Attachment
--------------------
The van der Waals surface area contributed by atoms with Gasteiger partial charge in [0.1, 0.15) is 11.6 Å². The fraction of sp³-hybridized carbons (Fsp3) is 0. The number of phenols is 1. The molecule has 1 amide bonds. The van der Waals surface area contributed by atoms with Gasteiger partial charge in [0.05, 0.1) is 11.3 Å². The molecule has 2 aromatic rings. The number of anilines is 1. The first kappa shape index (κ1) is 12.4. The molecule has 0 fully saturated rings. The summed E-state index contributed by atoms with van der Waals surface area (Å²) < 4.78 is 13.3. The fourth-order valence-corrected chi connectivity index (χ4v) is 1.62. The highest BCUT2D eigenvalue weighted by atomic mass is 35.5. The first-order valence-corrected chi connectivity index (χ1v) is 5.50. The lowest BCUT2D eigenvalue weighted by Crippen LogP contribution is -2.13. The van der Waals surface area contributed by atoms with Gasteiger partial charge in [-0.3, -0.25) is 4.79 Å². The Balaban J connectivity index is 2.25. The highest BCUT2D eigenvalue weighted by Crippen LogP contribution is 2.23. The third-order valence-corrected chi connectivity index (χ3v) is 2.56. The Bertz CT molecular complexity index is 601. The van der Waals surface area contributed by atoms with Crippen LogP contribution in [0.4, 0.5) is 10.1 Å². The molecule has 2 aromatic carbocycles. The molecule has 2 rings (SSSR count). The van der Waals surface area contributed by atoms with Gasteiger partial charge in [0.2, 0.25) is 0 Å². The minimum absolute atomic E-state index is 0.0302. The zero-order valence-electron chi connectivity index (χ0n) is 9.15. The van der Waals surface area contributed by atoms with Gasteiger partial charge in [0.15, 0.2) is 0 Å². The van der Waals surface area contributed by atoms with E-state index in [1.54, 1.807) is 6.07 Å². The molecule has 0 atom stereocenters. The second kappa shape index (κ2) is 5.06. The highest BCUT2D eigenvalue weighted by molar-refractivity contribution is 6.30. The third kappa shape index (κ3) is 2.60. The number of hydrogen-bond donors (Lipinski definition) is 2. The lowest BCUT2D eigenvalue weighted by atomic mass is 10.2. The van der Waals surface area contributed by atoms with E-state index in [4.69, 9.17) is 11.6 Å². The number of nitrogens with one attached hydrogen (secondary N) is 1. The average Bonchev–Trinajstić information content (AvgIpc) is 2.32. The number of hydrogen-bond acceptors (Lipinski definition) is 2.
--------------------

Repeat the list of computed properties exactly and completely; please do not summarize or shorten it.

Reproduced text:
The van der Waals surface area contributed by atoms with Gasteiger partial charge in [0.1, 0.15) is 11.6 Å². The fraction of sp³-hybridized carbons (Fsp3) is 0. The number of phenols is 1. The molecule has 1 amide bonds. The van der Waals surface area contributed by atoms with Gasteiger partial charge in [0.05, 0.1) is 11.3 Å². The molecule has 2 aromatic rings. The number of anilines is 1. The first kappa shape index (κ1) is 12.4. The molecule has 0 fully saturated rings. The summed E-state index contributed by atoms with van der Waals surface area (Å²) < 4.78 is 13.3. The fourth-order valence-corrected chi connectivity index (χ4v) is 1.62. The highest BCUT2D eigenvalue weighted by atomic mass is 35.5. The first-order valence-corrected chi connectivity index (χ1v) is 5.50. The lowest BCUT2D eigenvalue weighted by Crippen LogP contribution is -2.13. The van der Waals surface area contributed by atoms with Gasteiger partial charge in [-0.3, -0.25) is 4.79 Å². The Balaban J connectivity index is 2.25. The highest BCUT2D eigenvalue weighted by Crippen LogP contribution is 2.23. The third-order valence-corrected chi connectivity index (χ3v) is 2.56. The Bertz CT molecular complexity index is 601. The van der Waals surface area contributed by atoms with Crippen LogP contribution in [0.4, 0.5) is 10.1 Å². The molecule has 2 aromatic carbocycles. The molecule has 2 rings (SSSR count). The van der Waals surface area contributed by atoms with Gasteiger partial charge in [0.2, 0.25) is 0 Å². The minimum absolute atomic E-state index is 0.0302. The zero-order valence-electron chi connectivity index (χ0n) is 9.15. The van der Waals surface area contributed by atoms with Gasteiger partial charge in [0.15, 0.2) is 0 Å². The van der Waals surface area contributed by atoms with E-state index in [1.54, 1.807) is 6.07 Å². The molecule has 0 atom stereocenters. The second kappa shape index (κ2) is 5.06. The highest BCUT2D eigenvalue weighted by molar-refractivity contribution is 6.30. The third kappa shape index (κ3) is 2.60. The number of hydrogen-bond donors (Lipinski definition) is 2. The lowest BCUT2D eigenvalue weighted by atomic mass is 10.2. The van der Waals surface area contributed by atoms with E-state index in [4.69, 9.17) is 11.6 Å². The number of nitrogens with one attached hydrogen (secondary N) is 1. The average Bonchev–Trinajstić information content (AvgIpc) is 2.32. The number of hydrogen-bond acceptors (Lipinski definition) is 2.